While they are sharing a body, Birdy and Tsutomu can swap outward forms while the other is conscious of everything going on, usually represented by an inset box with an orange tint on a gradient background, or more rarely, in reflective surfaces. The outward form has to communicate with the other by speaking aloud, which leads to numerous gags where passers-by and friends think Tsutomu is insane. There are a couple of rules with the conceit that the show plays fast and loose with, such as injuries that Birdy sustains showing up on Tsutomu, or one instance where Tsutomu's form borrows Birdy's super strength and agility. There are a couple of things that still bug me though. Such as, can Tsutomu only see whatever Birdy sees when she's using the body, or does he have some ill-defined omnidirectional sensory perception? Why is Tsutomu always nude whenever we're given one of Birdy's trademark cheesecake bath sequences? When Birdy accuses Tsutomu of trying to "sneak a peek" while she's in the tub, does this imply that his perception isn't tied down to what Birdy sees and hears? Am I reading too far into the show's T&A?

After the initial setup is established, we see how Tsutomu tries to maintain a normal school life, all the while getting dragged into Birdy's investigations and battles with rogue aliens and killer robots. We soon learn from galactic civilization's delegation of furries and giant space bugs that the Ryunka, that thing those aliens were running away with in the first episode, is an organic weapon capable of annihilating entire planets, and that the Supreme Pontiffs (or SPAAAAAAAAAACE POOOOOOOOOPES as I call them) are watching Birdy's every move in her investigation. Unfortunately, it turns out that the Ryunka has already found a human host in the body of the girl Tsutomu likes, Nakasugi, and its destructive properties have already begun to manifest with her strange behavior.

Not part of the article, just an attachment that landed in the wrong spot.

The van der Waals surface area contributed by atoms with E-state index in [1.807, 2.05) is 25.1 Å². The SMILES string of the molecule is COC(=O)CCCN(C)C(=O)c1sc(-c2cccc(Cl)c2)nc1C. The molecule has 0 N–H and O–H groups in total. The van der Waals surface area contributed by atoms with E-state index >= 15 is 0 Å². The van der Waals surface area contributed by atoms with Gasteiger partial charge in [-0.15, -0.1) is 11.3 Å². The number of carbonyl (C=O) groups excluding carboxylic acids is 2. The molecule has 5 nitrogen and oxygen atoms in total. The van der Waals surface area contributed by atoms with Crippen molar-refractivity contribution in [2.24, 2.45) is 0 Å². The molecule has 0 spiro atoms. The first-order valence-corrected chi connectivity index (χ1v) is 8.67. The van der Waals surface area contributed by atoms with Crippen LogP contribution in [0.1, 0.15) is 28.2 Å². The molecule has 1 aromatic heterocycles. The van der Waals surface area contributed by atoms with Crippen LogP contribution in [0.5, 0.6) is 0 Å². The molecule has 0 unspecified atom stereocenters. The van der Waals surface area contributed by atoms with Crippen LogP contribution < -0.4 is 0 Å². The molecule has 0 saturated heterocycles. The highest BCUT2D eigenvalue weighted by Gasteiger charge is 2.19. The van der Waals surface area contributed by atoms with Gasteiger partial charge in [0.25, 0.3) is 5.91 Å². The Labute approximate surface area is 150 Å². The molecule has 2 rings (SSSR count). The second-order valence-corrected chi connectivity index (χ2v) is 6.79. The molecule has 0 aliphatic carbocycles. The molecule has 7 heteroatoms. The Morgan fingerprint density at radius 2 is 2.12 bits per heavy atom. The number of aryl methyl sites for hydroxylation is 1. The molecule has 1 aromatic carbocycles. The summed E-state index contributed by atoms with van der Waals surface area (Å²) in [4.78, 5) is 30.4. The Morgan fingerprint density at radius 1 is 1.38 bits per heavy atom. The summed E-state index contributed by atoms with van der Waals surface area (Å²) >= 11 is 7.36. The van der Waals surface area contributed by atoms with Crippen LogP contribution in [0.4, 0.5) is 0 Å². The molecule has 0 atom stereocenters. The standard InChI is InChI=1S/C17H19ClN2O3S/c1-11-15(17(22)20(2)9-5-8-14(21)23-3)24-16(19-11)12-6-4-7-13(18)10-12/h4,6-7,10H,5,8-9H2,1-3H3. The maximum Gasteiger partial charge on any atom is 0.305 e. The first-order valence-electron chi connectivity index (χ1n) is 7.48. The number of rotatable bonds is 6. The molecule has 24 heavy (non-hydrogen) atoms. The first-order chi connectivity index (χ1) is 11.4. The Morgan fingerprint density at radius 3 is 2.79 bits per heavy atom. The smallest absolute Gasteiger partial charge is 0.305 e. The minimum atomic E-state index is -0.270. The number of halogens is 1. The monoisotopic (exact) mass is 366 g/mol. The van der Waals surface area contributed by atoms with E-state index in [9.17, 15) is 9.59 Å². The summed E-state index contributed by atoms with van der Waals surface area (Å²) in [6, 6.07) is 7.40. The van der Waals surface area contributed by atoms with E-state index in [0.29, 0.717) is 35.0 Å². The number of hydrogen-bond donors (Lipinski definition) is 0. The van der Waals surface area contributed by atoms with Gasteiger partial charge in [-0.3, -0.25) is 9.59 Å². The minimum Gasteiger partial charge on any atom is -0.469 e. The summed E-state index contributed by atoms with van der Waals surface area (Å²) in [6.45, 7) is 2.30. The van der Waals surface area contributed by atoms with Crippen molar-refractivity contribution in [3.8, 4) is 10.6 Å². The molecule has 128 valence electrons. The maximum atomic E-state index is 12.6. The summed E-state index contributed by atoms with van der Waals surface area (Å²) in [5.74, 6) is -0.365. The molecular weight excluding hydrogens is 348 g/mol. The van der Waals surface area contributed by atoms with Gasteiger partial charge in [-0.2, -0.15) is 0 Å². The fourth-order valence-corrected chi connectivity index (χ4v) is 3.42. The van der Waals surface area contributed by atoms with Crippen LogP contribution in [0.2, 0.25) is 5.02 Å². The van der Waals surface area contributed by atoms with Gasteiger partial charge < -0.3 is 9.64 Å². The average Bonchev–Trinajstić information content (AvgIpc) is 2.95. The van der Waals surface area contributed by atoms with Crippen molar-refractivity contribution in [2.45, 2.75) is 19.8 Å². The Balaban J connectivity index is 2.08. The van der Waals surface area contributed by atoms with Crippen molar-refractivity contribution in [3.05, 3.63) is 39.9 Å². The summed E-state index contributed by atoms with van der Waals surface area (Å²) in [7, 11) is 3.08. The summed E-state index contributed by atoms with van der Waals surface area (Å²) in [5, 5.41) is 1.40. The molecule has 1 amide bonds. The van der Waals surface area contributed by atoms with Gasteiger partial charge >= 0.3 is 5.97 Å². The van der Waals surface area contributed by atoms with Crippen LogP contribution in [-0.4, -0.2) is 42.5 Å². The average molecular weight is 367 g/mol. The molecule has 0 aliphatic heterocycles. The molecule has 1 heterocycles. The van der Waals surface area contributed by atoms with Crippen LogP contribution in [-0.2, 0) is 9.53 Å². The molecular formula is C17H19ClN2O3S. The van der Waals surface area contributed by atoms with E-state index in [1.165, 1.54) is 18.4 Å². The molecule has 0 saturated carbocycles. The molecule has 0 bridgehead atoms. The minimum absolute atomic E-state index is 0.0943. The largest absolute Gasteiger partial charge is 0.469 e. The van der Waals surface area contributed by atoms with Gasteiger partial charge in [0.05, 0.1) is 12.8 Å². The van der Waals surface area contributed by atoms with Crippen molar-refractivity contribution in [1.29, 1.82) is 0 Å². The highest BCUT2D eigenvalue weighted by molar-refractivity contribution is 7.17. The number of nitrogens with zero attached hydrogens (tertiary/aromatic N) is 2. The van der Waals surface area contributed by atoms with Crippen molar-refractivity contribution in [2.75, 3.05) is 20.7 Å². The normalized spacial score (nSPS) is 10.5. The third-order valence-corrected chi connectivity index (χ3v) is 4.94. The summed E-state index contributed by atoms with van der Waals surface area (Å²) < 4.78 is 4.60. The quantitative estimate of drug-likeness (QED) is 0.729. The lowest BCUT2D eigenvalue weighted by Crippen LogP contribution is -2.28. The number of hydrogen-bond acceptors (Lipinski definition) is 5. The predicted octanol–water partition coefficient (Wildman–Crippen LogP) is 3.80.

The principal villains of Birdy are backstage manipulators and shadowy observors. The base thugs and emotionless combat marionettes whom Birdy battles in a number of the show's action sequences get about as little introduction and sendoff as one would expect, while much more screentime is allocated to the string-pullers. Rogue Federation officer Capella is responsible for implanting the Ryunka within Nakasugi. Capella observes Nakasugi's developments and interferes with Birdy's activities on a few occasions, but for the most part stays in the background and acts as an advisor to Satyajit Shyamalan, billionaire media tycoon and nihilistic planetary Darwinist who wishes to prematurely bring the Ryunka to its full potential. Also making an appearance are the mysterious Christella Revi, and her henchman, Georg Gomez. Revi is the main villain in the 90's OVA, and seems to be there as a throwback, not really having any direct impact on the plot.

The developments that set up the major players in the story and establish the overall plot unfold at a satisfying pace. There are some shock and awe moments that are meant to disorient the viewer early on, that are usually explained away later on by Birdy's giant bug commander Megius in Basil Exposition fashion. There are some one-off story arcs where Birdy has to tackle some problem that isn't directly related to the search for the Ryunka, such as taking down some terrorists bombers or a rogue marionette on the loose, and these episodes mainly serve as an excuse to flesh out the universe beyond Earth a bit more and throw in some gratuitous action sequences. The majority of the show takes place on Earth, and the character drama dealing with Tsutomu's daily life is closely tied to the larger overall plot.

Tsutomu and Birdy's relationship begins as one of necessity, although it quickly develops into the buddy-cop routine as a result of the circumstances threatening Earth. The typical dynamic of the straight-laced one and the goofball in these kinds of situations is a little flipped here. Birdy is serious when it comes to her job, but she's selfish and overbearing towards Tsutomu. She's not so much airheaded as she is ignorant of Earth customs, and writes a lot of Tsutomu's behavior off as "Earthling's raging hormones." This is ironic considering her day job as a dumb bimbo pin-up model, but after the first couple of episodes, the Shion Arita persona is hardly seen again for the remainder of season one.